The accumulation of fat around the abdomen, breasts and neck (called lipohypertrophy) is a significant and visible problem for people living with HIV.
Liposuction is the physical removal of fat tissue, using a vacuum-like device. Liposuction has proven successful for some people with lipohypertrophy, but not others.
In the case of abdominal fat accumulation, liposuction is not generally feasible. Unlike normal fat accumulation which consists of fat underneath the skin, in lipohypertrophy the fat is under the muscle wall, around the internal organs. This makes liposuction dangerous and likely impossible.
In the case of fat pads on the back of and around the neck, there are two complications. The first is this fat often has fibrous tissue mixed in, which can interfere with liposuction. Second, there have been numerous reports of the fat returning after removal. Some have reported better success using ultrasound technology to assist with liposuction. Despite these challenges, there has been some success. Any liposuction will cause pain, tenderness and possibly bruising and scarring where the vacuum is inserted.Breast Reduction Surgery
Breast reduction surgery is more invasive than liposuction and involves cutting out fat and breast tissue, reshaping the breast, and moving the nipple. While people are often up and about in just a few days, pain persists for several weeks and physical activity is restricted. Breast reduction surgery is much more painful than breast implants. Some report more enlargement occurring even after breast reduction surgery. Many have run into difficulties in getting this surgery covered by insurance. This is because the surgery is sometimes deemed cosmetic rather than medically necessary.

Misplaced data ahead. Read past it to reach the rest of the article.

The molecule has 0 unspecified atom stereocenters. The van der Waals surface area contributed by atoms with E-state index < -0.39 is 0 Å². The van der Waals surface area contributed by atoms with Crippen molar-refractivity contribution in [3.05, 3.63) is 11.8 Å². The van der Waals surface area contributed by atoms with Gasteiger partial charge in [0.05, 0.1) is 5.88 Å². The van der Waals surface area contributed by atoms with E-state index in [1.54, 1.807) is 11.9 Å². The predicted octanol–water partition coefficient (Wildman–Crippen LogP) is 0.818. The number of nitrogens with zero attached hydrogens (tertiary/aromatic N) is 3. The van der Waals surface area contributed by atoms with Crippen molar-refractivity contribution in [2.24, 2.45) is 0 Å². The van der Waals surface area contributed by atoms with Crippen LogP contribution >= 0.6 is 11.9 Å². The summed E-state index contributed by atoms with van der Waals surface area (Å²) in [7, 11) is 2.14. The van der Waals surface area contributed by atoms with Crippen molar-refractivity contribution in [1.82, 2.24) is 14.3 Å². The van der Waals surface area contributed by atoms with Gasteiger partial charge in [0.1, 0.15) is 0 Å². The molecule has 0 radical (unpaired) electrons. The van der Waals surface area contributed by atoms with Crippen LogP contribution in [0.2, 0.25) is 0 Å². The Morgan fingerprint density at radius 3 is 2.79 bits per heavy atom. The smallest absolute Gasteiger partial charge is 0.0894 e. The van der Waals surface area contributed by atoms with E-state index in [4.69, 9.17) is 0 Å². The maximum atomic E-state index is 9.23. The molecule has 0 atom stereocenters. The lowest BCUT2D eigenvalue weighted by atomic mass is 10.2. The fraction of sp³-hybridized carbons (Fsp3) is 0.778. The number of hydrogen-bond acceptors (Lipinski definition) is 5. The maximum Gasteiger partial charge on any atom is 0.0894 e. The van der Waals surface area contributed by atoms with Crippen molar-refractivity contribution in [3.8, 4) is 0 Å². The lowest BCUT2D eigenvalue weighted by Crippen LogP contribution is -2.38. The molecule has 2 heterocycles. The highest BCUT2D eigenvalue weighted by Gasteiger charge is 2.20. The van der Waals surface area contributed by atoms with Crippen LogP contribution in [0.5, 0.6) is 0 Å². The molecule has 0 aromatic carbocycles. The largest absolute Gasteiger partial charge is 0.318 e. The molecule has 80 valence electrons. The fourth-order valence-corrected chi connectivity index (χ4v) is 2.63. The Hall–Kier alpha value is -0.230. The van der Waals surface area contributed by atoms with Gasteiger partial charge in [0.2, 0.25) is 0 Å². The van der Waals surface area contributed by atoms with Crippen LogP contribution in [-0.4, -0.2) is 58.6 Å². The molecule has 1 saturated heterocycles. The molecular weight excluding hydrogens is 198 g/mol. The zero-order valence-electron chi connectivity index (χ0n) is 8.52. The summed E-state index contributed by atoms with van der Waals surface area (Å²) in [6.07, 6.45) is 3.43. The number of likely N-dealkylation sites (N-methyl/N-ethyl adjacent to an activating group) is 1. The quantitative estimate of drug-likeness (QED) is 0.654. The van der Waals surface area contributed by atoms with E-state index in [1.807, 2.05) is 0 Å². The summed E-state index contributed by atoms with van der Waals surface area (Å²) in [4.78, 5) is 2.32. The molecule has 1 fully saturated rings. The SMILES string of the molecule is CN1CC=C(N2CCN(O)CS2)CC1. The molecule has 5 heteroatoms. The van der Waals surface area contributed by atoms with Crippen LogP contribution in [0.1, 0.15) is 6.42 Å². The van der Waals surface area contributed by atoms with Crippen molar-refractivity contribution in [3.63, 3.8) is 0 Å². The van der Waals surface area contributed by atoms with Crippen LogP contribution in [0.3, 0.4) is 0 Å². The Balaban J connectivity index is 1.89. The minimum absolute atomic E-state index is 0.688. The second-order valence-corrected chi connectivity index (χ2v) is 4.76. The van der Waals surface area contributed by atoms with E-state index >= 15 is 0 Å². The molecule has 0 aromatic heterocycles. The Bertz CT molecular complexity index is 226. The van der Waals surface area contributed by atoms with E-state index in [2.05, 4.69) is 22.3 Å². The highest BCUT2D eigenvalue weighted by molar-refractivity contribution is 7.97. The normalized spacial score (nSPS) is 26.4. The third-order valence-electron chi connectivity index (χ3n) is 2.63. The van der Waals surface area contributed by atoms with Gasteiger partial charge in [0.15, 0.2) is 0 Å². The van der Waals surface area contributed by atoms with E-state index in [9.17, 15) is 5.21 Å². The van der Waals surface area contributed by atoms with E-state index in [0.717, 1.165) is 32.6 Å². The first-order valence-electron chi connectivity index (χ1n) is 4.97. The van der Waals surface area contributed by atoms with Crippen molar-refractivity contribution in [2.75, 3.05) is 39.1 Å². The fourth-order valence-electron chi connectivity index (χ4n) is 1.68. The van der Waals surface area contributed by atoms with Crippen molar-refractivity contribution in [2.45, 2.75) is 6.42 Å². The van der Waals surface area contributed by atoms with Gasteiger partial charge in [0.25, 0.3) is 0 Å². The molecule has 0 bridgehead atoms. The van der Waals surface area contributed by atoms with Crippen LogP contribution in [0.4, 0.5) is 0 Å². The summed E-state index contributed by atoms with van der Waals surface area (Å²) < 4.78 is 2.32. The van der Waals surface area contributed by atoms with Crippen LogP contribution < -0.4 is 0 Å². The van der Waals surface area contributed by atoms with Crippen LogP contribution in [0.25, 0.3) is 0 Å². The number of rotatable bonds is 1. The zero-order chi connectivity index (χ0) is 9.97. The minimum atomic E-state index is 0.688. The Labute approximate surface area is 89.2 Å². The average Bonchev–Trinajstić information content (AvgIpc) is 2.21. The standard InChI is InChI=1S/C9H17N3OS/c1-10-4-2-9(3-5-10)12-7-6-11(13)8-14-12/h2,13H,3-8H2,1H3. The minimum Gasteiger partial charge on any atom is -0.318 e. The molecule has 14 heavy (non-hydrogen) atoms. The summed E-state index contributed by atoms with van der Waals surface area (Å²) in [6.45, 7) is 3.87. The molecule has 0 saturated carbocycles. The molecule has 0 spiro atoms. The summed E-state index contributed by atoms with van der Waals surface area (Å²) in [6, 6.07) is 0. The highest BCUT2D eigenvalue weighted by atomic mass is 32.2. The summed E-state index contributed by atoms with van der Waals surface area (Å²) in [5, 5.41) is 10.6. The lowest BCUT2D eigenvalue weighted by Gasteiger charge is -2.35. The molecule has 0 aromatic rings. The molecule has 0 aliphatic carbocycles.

There are few good data on using drug treatments to reverse fat accumulation. Most research has been done on using anabolics (drugs that build muscle) like testosterone, oxandralone, and human growth hormone (HGH). Many anabolics have "masculinizing" side effects. For women, these can include darker and coarser hair growth on the face, balding, and changes to the timing and flow of their periods. Oxandralone and HGH do not have this problem. One small study of low-dose HGH showed some promise in reversing fat accumulation. A larger, follow-up study is currently underway. (See Human Growth Hormone, above.)
Increases in the amount of certain fats, called cholesterol and triglycerides, circulating in the blood is called hyperlipidemia. Hyperlipidemia is a problem for many people living with HIV who are taking or have taken anti-HIV drugs. Mounting evidence suggests that this increase in blood fats puts people at an increased risk of heart disease.
What to Do: Prevention